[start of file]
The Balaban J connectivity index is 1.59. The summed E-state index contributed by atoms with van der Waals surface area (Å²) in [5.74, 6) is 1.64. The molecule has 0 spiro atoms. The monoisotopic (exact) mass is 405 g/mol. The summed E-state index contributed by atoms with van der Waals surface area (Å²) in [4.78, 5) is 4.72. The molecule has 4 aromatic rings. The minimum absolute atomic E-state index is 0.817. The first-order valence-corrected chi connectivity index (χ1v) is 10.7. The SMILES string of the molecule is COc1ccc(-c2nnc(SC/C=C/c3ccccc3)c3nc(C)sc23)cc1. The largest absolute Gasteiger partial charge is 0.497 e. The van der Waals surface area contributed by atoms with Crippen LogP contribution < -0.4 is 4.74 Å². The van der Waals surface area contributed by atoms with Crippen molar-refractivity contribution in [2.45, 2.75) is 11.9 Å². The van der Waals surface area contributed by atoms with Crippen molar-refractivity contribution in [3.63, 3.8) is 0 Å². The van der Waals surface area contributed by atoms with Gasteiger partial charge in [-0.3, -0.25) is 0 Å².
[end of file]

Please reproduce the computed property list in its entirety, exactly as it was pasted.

The Balaban J connectivity index is 1.59. The summed E-state index contributed by atoms with van der Waals surface area (Å²) in [5.74, 6) is 1.64. The molecule has 0 spiro atoms. The monoisotopic (exact) mass is 405 g/mol. The summed E-state index contributed by atoms with van der Waals surface area (Å²) in [4.78, 5) is 4.72. The molecule has 4 aromatic rings. The minimum absolute atomic E-state index is 0.817. The first-order valence-corrected chi connectivity index (χ1v) is 10.7. The SMILES string of the molecule is COc1ccc(-c2nnc(SC/C=C/c3ccccc3)c3nc(C)sc23)cc1. The largest absolute Gasteiger partial charge is 0.497 e. The van der Waals surface area contributed by atoms with Crippen LogP contribution < -0.4 is 4.74 Å². The van der Waals surface area contributed by atoms with Crippen molar-refractivity contribution in [2.45, 2.75) is 11.9 Å². The van der Waals surface area contributed by atoms with Crippen molar-refractivity contribution in [3.63, 3.8) is 0 Å². The van der Waals surface area contributed by atoms with Gasteiger partial charge in [-0.3, -0.25) is 0 Å².